Catholic Medical Quarterly Volume 66(3) Aug 2016


Dr Peter Doherty RIP.
Past Editor of the Catholic Medical Quarterly

I first met Peter in 1975 when I joined the Essex House practice in Barnes as a trainee, being one of the first appointments to the newly formed GP Training scheme. The meeting was unusual because Peter was leaning over the engine of his old Peugeot estate cleaning the spark plugs in order to start the ancient machine for home visiting. Because, early on, I had run into criticism for my anti-abortion stance, we quickly discovered our shared Catholicism and our joint beliefs. Over the 6 month period I worked alongside him I gained much in the way of counsel, advice, instruction and support. This was never intrusive and never judgmental but always tinged with good humour and much laughter. He demonstrated a joy and an intellectual essence in practising Catholicism which was both an encouragement and an example.

We discussed many things, particularly the changes post Vatican 2 and the new morality which the 1960s had thrown up with its licence misinterpreted for convenience into the excuse of freedom. The book “Has the Catholic Church gone Mad?” had just been published and we entered many lively conversations about signs of the times. He introduced me to John Herman, a local Polish Phar­macist who owned two outlets in Barnes and one in Earl’s Court, taking me into the back of the shop to serve the alcohol based Labiton syrup and Effico which many patients took as a “Tonic“. John was the main benefactor of the Polish Club which has flourished in Hammersmith .

When, unhappy with GP work, I decided to switch to Psychiatry, Peter was helpful, encouraging and kind. His kind­ness extended very much to his patients many of whom had insoluble complex problems and suffered as much from the social and moral changes of the 1960s as they did with medical illness.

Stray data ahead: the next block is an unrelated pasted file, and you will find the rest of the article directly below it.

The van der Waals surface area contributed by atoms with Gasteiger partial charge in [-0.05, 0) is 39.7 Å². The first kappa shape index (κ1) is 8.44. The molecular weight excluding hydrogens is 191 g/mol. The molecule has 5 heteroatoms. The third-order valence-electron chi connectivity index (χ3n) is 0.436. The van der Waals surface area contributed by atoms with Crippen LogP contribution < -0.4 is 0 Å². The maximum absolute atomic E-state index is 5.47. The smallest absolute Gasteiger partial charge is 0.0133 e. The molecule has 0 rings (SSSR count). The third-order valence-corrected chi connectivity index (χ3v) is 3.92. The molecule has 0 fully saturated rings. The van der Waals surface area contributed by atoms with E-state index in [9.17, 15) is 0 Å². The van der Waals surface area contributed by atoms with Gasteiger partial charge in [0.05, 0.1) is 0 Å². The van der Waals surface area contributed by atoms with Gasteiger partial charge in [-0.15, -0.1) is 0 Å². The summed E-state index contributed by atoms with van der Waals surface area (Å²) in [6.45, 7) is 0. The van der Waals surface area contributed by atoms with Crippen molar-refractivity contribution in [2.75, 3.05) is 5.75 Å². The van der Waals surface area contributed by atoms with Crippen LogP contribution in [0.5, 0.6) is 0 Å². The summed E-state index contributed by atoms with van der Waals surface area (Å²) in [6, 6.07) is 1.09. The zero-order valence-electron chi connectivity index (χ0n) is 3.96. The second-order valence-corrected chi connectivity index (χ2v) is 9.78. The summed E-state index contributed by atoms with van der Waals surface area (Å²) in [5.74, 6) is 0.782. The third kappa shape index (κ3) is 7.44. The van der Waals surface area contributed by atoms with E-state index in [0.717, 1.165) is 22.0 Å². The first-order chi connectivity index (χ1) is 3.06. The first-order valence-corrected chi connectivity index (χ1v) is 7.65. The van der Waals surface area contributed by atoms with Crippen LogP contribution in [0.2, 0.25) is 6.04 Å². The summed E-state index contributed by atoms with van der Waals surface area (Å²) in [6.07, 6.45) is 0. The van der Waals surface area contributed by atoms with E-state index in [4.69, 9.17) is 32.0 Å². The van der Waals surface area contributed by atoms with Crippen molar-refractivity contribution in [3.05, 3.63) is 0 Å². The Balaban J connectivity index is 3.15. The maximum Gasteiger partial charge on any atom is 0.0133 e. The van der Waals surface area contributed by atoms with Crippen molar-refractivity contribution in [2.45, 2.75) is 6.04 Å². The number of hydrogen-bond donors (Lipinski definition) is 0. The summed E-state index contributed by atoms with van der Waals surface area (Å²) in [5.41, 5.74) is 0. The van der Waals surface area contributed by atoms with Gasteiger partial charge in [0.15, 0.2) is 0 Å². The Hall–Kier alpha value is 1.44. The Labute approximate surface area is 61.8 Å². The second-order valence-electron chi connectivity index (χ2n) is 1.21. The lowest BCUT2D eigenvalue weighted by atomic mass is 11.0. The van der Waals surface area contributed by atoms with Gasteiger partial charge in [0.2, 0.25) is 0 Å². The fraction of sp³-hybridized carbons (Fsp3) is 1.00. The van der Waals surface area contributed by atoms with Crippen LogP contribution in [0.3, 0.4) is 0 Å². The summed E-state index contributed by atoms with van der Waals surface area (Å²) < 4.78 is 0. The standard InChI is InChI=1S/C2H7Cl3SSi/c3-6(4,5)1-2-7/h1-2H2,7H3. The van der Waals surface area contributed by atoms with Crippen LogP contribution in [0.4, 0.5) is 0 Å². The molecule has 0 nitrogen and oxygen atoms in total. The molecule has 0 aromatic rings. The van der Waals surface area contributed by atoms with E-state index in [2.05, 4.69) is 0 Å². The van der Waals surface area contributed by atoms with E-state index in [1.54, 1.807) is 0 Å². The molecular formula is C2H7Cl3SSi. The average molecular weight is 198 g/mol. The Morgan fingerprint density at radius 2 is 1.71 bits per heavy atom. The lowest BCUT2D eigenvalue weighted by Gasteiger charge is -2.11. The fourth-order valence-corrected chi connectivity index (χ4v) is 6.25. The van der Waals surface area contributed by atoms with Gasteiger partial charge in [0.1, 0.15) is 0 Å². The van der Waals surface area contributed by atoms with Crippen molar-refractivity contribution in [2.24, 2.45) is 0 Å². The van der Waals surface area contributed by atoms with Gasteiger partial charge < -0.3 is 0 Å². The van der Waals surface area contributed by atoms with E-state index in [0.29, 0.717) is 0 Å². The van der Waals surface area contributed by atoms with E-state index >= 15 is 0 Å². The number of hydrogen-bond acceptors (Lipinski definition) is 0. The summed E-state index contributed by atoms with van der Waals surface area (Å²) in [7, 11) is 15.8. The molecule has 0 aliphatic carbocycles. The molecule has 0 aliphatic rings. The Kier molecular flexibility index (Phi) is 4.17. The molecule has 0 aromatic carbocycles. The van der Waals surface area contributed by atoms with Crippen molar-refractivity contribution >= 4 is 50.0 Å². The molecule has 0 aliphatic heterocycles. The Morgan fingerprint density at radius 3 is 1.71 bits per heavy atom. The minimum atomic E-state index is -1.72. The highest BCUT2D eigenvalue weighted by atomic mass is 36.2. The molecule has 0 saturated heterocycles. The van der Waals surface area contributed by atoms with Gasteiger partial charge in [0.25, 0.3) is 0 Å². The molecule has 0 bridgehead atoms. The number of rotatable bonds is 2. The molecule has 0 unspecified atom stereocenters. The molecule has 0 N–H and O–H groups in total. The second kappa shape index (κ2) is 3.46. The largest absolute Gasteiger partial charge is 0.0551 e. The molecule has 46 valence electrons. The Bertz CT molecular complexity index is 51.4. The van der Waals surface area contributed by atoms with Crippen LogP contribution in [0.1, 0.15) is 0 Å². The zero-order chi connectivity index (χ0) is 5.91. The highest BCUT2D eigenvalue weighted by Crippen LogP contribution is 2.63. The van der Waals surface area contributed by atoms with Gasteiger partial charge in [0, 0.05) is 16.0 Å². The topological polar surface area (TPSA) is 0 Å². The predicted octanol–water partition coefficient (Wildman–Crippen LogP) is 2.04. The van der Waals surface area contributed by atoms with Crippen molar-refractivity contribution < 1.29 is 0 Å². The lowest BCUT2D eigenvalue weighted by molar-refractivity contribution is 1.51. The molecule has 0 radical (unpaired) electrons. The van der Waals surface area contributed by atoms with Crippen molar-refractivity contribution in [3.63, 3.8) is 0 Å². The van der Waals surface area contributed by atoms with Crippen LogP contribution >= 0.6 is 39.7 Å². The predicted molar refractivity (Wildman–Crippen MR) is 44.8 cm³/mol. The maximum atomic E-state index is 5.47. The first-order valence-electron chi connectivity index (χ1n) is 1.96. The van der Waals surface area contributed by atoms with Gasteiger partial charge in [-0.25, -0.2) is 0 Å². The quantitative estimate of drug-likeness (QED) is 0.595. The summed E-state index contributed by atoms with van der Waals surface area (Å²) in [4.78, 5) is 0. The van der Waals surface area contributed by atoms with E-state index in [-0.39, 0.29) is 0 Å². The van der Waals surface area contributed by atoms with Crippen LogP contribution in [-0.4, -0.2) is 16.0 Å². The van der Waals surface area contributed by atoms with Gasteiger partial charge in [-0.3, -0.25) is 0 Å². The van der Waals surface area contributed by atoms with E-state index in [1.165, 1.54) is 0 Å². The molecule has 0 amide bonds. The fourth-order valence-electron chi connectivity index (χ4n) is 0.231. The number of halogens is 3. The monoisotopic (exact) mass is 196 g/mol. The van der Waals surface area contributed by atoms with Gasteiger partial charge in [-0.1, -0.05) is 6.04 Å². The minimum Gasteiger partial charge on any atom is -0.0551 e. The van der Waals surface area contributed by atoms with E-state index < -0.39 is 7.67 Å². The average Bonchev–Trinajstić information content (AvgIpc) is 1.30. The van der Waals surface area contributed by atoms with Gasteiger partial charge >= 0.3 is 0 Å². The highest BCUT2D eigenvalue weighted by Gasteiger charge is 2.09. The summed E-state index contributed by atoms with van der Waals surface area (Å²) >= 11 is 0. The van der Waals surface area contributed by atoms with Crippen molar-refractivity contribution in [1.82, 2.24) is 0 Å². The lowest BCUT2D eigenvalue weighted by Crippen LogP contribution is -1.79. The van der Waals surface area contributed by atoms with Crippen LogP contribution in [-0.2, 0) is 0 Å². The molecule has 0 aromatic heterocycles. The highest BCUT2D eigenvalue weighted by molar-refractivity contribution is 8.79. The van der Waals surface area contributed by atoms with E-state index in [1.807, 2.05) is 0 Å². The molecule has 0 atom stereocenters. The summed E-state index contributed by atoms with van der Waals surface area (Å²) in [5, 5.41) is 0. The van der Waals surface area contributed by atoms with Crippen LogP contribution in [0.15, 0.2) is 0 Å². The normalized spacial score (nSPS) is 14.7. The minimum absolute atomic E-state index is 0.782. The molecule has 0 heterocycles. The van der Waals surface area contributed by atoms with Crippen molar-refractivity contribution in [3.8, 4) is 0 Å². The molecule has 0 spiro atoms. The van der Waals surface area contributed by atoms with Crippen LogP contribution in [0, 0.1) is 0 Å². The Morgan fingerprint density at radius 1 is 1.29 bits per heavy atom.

I remember his support when I dealt with a girl who asked for an abortion. She was a “Dancer “ working in the clubs and replied to the question about boyfriends with a wink and the answer “and some!” I counselled her according to the Doherty style saying that I had sympathy but was Catholic and would be glad to see her as an ante-natal patient but could not refer for abortion. Her only reply was “I’m Catholic too”. I met her several months later walking along the hospital corridor heavily pregnant, almost at delivery. Nothing was said but there was another broad wink to register the recognition. It was part of Peter’s style, stick to your guns, be pleasant, offer a positive alternative and always be kind. It worked so often and became an in­tegral part of my clinical practice.

Soon afterwards we both joined the Guild of Catholic Doctors. Peter was keen to learn more about the new teachings of the Church and joined the group of Roger Charles SJ at Farm Street. He handed on his instruction on Social Teaching and together we went to the weekly meetings at Westminster Cathedral on Philosophy conducted by Brendan Soane, then teacher of Philosophy at Allen Hall where the seminary had moved in 1975. Most discussions ended in the Cardinal pub behind the Cathedral, accompanied by humour, laughter and intelligent interpretations.